- Post 07 November 2011
- By by Jim Kuhnhenn
- Hits: 820
Once a student at a South Side art gallery-studio years ago, a local artist spend several afternoons each week at the same place giving back to current students.
Opening for big names like Lupe Fiasco and Rick Ross isn’t all that 21-year-old In-Zo does. The performer-producer also gives piano, singing, rapping and writing lessons at the Little Black Pearl for 13 to 18 year olds. They also receive producing tips.
But, it’s not all just about entertainment.
“I teach the kids pretty much everything that I go through. I'm very much of a mentor; just trying to teach them what mistakes not to make in their personal life or in the industry,” In-Zo told the Defender, referring to life lessons he likes to infuse in his sessions with the youth.
While he’s helping mold new artists, he’s recognized he’s still perfecting his art at the same time.
“I practice for weeks, even if it’s a small show or big show. I take a lot of time just making sure every little thing is perfect,” he said.
The skills that some artists struggle with have never been a problem for this multi-talented artist.
“When I lay out my music, or when I lay out my songs. I close my eyes and think about things and I can see how the video might be. Just from making the beats, laying down the foundation, I can see it in my head before I even start laying down the vocals. Even as I’m composing, I still see it,” he said.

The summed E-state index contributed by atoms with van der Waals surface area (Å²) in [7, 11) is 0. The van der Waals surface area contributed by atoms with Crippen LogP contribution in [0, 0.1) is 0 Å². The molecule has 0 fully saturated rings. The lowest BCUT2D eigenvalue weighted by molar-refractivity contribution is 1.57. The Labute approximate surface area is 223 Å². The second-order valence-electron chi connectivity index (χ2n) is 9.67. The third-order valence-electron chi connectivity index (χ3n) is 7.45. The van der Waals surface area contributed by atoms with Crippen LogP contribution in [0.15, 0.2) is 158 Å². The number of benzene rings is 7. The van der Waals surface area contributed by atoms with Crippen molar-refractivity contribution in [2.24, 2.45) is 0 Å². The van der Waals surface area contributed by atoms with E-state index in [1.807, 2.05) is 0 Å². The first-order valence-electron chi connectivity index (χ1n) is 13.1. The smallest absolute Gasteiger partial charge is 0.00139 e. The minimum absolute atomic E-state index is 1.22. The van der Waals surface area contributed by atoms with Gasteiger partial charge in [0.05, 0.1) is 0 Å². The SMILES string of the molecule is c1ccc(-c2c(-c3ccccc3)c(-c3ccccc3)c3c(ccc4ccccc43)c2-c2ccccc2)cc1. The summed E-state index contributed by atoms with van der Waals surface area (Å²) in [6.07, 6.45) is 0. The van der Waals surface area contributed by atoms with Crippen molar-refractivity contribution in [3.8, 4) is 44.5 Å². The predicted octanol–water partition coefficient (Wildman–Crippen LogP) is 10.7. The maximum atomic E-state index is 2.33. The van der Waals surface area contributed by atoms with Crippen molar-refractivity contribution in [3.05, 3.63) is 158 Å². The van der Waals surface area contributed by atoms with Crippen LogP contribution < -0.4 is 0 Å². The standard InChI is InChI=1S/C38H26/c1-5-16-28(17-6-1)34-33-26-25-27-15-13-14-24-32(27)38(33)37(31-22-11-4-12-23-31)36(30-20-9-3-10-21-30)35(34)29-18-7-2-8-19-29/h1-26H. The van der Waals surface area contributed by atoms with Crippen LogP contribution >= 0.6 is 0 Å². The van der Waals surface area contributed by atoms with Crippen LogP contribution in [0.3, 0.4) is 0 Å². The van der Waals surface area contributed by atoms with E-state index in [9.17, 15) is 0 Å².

In-Zo began producing when he couldn’t find anyone else.
“Producing came in hand in what I was doing because I needed some music behind the [lyrics],” he said, “I was like, well there isn’t anyone around here who can produce so let me get in touch with that side.”
As he awaits the opportunity to join a music label, In-Zo stresses you won’t have the opportunity to hear him fade away. His current single “Gucci Louis” can be heard on the radio, and he’s working with other artists.
“I’ve recently been working with an artist named Phor and he’s good friends with Jeremiah and they liked the record I produced. I’m just trying to work with him and Jeremiah on the record,” he said.
While he’s honing his music craft, he also aspires to write comics and eventually see them on the big screen.
“When I was a little child, all the way up until high school and in high school I had comic books that I created from. I really want to focus on making that transition from comic books to movies,” said In-Zo.
“I gave myself a time limit or an expiration date as far as when I’ll be finished with the music industry. I’ll probably say between my late 20s and my early 30s because I’m an artist at the end of the day and I really want to focus on just the entertainment in general-from music to movies,” he added.
Copyright 2011 Chicago Defender